One of the biggest breakthroughs I had when learning to play music came during a painfully frustrating time. I was trying to work out a lot of Bill Evans material in college and I just couldn’t make it sound good. I spent a lot of hours that didn’t equate to improvement. I was studying with an amazing teacher who could rip through the stuff with ease. He also sensed something wasn’t clicking and said, “You know, everything comes down to triads.”
Creativity can be an elusive quality to develop. There are many kids and people who seem inclined to do their own things and do them their own way. As teachers, we often categorize these students as creative and do one of three things:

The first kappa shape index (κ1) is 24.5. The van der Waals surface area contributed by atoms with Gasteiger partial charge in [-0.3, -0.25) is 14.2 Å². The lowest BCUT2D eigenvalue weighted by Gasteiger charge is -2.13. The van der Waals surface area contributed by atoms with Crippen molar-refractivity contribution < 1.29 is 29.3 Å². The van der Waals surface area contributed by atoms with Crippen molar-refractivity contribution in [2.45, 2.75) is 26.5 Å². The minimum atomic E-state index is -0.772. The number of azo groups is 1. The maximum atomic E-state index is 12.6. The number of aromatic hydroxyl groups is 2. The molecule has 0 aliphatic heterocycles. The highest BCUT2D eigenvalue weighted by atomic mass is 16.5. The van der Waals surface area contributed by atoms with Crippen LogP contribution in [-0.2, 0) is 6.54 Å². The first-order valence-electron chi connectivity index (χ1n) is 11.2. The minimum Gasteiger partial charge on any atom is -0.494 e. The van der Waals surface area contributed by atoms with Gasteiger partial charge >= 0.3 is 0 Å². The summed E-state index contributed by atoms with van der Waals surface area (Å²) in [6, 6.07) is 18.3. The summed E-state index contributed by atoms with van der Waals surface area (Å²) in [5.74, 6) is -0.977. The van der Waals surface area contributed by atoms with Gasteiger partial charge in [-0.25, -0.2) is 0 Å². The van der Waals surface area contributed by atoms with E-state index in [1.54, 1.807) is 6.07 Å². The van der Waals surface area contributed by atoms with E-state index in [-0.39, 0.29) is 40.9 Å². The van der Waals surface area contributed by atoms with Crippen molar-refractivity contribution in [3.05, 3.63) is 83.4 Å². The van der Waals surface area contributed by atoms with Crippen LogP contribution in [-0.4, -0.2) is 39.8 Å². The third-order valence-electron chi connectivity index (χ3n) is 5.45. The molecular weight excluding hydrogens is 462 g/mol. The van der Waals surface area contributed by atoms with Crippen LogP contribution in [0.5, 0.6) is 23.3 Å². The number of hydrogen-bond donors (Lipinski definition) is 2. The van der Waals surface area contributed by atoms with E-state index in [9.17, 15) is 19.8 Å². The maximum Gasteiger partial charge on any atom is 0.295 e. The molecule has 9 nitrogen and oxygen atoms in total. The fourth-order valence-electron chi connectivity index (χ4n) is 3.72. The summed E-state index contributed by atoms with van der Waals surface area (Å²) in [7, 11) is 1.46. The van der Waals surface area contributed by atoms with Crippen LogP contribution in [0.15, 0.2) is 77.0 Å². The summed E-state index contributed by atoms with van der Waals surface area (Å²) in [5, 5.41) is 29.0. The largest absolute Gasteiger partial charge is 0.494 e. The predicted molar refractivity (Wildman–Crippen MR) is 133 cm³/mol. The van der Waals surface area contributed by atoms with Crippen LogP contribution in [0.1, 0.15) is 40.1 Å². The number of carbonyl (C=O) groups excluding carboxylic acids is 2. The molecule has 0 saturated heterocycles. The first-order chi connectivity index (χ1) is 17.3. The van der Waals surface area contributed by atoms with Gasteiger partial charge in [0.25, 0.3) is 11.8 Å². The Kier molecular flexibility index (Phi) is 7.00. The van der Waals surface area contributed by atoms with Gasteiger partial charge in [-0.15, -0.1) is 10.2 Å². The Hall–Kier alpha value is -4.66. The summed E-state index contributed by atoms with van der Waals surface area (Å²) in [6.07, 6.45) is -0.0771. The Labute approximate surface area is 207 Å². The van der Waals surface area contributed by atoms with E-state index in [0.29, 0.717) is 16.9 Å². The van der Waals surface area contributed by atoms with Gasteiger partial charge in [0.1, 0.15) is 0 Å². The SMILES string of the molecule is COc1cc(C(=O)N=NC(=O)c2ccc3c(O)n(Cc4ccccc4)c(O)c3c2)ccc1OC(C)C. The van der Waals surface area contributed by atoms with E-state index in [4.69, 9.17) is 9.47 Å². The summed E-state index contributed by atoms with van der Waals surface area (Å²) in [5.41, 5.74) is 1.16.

- We spend time letting them explore their ideas. Often enamored with their ability to create , we try and not to push them too hard in directions that are not inline with what they want to do so we don’t squash their joy and passion for creativity.
- We try to snap them into our program, curriculum or methodology. We don’t encourage creativity until they get certain things on our agenda as teachers within their grasp – if ever.
- We do some combination of numbers 1 and 2 above. We dedicate time to both exploration and method.